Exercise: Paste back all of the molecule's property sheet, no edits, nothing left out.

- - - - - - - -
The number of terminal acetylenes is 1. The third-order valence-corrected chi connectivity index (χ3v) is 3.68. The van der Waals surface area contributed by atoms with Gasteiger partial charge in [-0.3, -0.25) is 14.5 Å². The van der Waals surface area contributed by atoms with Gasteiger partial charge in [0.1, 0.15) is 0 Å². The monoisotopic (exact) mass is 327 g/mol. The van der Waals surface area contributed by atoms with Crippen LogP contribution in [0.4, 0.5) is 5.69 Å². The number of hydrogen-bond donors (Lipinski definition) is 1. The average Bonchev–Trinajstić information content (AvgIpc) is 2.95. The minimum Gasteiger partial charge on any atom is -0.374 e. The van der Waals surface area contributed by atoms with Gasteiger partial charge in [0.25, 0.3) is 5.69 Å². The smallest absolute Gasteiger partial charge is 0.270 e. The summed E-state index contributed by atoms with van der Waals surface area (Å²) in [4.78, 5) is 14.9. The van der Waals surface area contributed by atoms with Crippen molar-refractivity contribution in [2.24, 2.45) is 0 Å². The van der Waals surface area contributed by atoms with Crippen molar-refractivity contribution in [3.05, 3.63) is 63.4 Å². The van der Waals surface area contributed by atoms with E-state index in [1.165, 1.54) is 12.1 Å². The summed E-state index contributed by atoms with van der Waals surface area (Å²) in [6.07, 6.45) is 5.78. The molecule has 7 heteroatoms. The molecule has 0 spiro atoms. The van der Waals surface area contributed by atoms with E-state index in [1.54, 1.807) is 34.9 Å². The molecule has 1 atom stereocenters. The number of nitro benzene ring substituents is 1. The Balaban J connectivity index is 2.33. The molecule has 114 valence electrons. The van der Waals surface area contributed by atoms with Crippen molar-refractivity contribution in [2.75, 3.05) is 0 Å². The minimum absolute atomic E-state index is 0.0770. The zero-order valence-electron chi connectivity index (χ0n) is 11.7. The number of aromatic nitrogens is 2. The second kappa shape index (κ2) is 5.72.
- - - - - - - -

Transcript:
The number of terminal acetylenes is 1. The third-order valence-corrected chi connectivity index (χ3v) is 3.68. The van der Waals surface area contributed by atoms with Gasteiger partial charge in [-0.3, -0.25) is 14.5 Å². The van der Waals surface area contributed by atoms with Gasteiger partial charge in [0.1, 0.15) is 0 Å². The monoisotopic (exact) mass is 327 g/mol. The van der Waals surface area contributed by atoms with Crippen LogP contribution in [0.4, 0.5) is 5.69 Å². The number of hydrogen-bond donors (Lipinski definition) is 1. The average Bonchev–Trinajstić information content (AvgIpc) is 2.95. The minimum Gasteiger partial charge on any atom is -0.374 e. The van der Waals surface area contributed by atoms with Gasteiger partial charge in [0.25, 0.3) is 5.69 Å². The smallest absolute Gasteiger partial charge is 0.270 e. The summed E-state index contributed by atoms with van der Waals surface area (Å²) in [4.78, 5) is 14.9. The van der Waals surface area contributed by atoms with Crippen molar-refractivity contribution in [2.24, 2.45) is 0 Å². The van der Waals surface area contributed by atoms with Crippen molar-refractivity contribution in [3.05, 3.63) is 63.4 Å². The van der Waals surface area contributed by atoms with E-state index in [1.165, 1.54) is 12.1 Å². The summed E-state index contributed by atoms with van der Waals surface area (Å²) in [6.07, 6.45) is 5.78. The molecule has 7 heteroatoms. The molecule has 0 spiro atoms. The van der Waals surface area contributed by atoms with E-state index in [1.54, 1.807) is 34.9 Å². The molecule has 1 atom stereocenters. The number of nitro benzene ring substituents is 1. The Balaban J connectivity index is 2.33. The molecule has 114 valence electrons. The van der Waals surface area contributed by atoms with Crippen molar-refractivity contribution in [2.75, 3.05) is 0 Å². The minimum absolute atomic E-state index is 0.0770. The zero-order valence-electron chi connectivity index (χ0n) is 11.7. The number of aromatic nitrogens is 2. The second kappa shape index (κ2) is 5.72.